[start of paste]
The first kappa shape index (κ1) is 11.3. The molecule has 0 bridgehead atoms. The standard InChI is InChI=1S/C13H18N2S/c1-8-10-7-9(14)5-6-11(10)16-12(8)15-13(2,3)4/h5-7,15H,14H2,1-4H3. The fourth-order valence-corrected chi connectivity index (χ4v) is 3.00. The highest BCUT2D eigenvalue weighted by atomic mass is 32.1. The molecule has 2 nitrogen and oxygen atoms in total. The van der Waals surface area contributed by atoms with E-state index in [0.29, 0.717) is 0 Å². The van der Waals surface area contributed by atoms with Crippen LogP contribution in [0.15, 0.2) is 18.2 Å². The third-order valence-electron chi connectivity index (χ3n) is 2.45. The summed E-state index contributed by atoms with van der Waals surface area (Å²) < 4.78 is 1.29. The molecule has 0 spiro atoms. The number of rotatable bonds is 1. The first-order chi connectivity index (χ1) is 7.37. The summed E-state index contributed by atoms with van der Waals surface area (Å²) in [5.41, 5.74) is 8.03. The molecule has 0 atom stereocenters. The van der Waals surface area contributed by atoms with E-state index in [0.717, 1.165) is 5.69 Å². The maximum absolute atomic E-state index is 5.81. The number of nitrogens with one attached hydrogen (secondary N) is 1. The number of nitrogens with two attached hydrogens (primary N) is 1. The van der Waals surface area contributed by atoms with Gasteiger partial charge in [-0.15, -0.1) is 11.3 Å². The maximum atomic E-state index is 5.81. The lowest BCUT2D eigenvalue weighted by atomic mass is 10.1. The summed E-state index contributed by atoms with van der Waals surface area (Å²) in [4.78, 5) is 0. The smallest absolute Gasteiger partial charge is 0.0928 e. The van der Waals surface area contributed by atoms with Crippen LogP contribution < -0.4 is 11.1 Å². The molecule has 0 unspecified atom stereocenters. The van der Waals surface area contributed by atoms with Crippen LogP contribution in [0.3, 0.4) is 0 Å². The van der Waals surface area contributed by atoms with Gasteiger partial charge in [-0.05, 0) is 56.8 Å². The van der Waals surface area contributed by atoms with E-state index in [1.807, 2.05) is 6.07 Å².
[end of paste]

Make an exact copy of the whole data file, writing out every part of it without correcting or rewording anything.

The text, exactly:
The first kappa shape index (κ1) is 11.3. The molecule has 0 bridgehead atoms. The standard InChI is InChI=1S/C13H18N2S/c1-8-10-7-9(14)5-6-11(10)16-12(8)15-13(2,3)4/h5-7,15H,14H2,1-4H3. The fourth-order valence-corrected chi connectivity index (χ4v) is 3.00. The highest BCUT2D eigenvalue weighted by atomic mass is 32.1. The molecule has 2 nitrogen and oxygen atoms in total. The van der Waals surface area contributed by atoms with E-state index in [0.29, 0.717) is 0 Å². The van der Waals surface area contributed by atoms with Crippen LogP contribution in [0.15, 0.2) is 18.2 Å². The third-order valence-electron chi connectivity index (χ3n) is 2.45. The summed E-state index contributed by atoms with van der Waals surface area (Å²) < 4.78 is 1.29. The molecule has 0 spiro atoms. The number of rotatable bonds is 1. The first-order chi connectivity index (χ1) is 7.37. The summed E-state index contributed by atoms with van der Waals surface area (Å²) in [5.41, 5.74) is 8.03. The molecule has 0 atom stereocenters. The van der Waals surface area contributed by atoms with E-state index in [0.717, 1.165) is 5.69 Å². The maximum absolute atomic E-state index is 5.81. The number of nitrogens with one attached hydrogen (secondary N) is 1. The number of nitrogens with two attached hydrogens (primary N) is 1. The van der Waals surface area contributed by atoms with Gasteiger partial charge in [-0.15, -0.1) is 11.3 Å². The maximum atomic E-state index is 5.81. The lowest BCUT2D eigenvalue weighted by atomic mass is 10.1. The summed E-state index contributed by atoms with van der Waals surface area (Å²) in [4.78, 5) is 0. The smallest absolute Gasteiger partial charge is 0.0928 e. The van der Waals surface area contributed by atoms with Crippen LogP contribution < -0.4 is 11.1 Å². The molecule has 0 unspecified atom stereocenters. The van der Waals surface area contributed by atoms with Crippen LogP contribution in [0.3, 0.4) is 0 Å². The van der Waals surface area contributed by atoms with Gasteiger partial charge in [-0.05, 0) is 56.8 Å². The van der Waals surface area contributed by atoms with E-state index in [1.807, 2.05) is 6.07 Å².